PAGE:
Social distancing has many of us working from home. In pajamas. Which I understand, but don't recommend for a number of reasons. My social media feeds are full of people embracing the elastic waistband with a level of enthusiasm usually reserved for major sporting events.
But anyone with a closet full of Vikki Vi Classics knows that polished workwear can be comfortable. I know how much I used to hate my work wardrobe, but I never realized how many other people loathed their office clothes.
If you work in an industry that requires uniforms or dry clean only tailored suits, then wearing your work clothes as rarely as possible makes sense. And if there are toddlers in your life, you should probably wear a rain poncho or coveralls so leaving your nice things in the closet makes sense.
But for the rest of us, we can take this opportunity to think about why we find our officewear so unpleasant.
Is It Fit?
No one is comfortable in ill-fitting clothes. If your outfit is too tight in one spot, you'll be tugging and adjusting your clothing all day long. This is pretty common because we're told that we can shrink just one body part. This a big, honking lie and by the way, there's nothing wrong with the fact that your this isn't in proportion to your that. Bodies come in all different shapes and sizes. And no, plus size is not a body shape.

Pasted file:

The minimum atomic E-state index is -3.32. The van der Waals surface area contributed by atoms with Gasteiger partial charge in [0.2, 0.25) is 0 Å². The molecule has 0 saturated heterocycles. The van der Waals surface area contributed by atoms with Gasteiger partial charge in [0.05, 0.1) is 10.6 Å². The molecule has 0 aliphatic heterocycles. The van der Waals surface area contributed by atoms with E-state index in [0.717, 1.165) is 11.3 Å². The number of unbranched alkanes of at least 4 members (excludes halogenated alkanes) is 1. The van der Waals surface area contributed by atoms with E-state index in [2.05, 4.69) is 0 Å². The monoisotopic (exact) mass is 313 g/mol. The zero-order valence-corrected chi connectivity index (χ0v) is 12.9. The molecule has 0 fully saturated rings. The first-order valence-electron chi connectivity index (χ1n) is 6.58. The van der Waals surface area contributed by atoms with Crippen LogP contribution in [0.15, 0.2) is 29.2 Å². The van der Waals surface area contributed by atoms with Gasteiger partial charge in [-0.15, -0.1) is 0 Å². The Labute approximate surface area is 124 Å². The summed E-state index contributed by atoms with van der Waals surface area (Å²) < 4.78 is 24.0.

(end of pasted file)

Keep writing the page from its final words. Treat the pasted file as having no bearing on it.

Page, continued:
Since you have the time, do a deep dive into my older blog posts, measure yourself, and contact us for help deciding what size to order. It may seem like a lot of effort (and it is) but it's the sort of education you only need once. You will be so much happier with a work wardrobe that fits you properly.
Is It Fabric Care?
Are you reluctant to wear your workwear at home because washing it is such a hassle? Garments that must be dry cleaned or hand washed aren't for every day. Fabric that's too delicate to stand up to stain removal is downright scary.
Is It The Company Culture?
If you change clothes the moment you get home so that you can feel like yourself, the problem may be more than your wardrobe. I've worked at companies where an extremely strict corporate dress code was just part of a toxic, outdated company culture. I would've been unhappy there no matter what I was wearing. Or maybe you thrive in a structured environment, and you work at a super casual loosey-goosey company.
Rather than spending the rest of your career as a square peg in a round hole, you may want to consider looking for a new job, or even a new profession.
You Do You
I'm not saying that there's anything wrong if you're all about leisurewear these days. But now is the time to think and reflect so that when things return to normal we can create a better normal than before.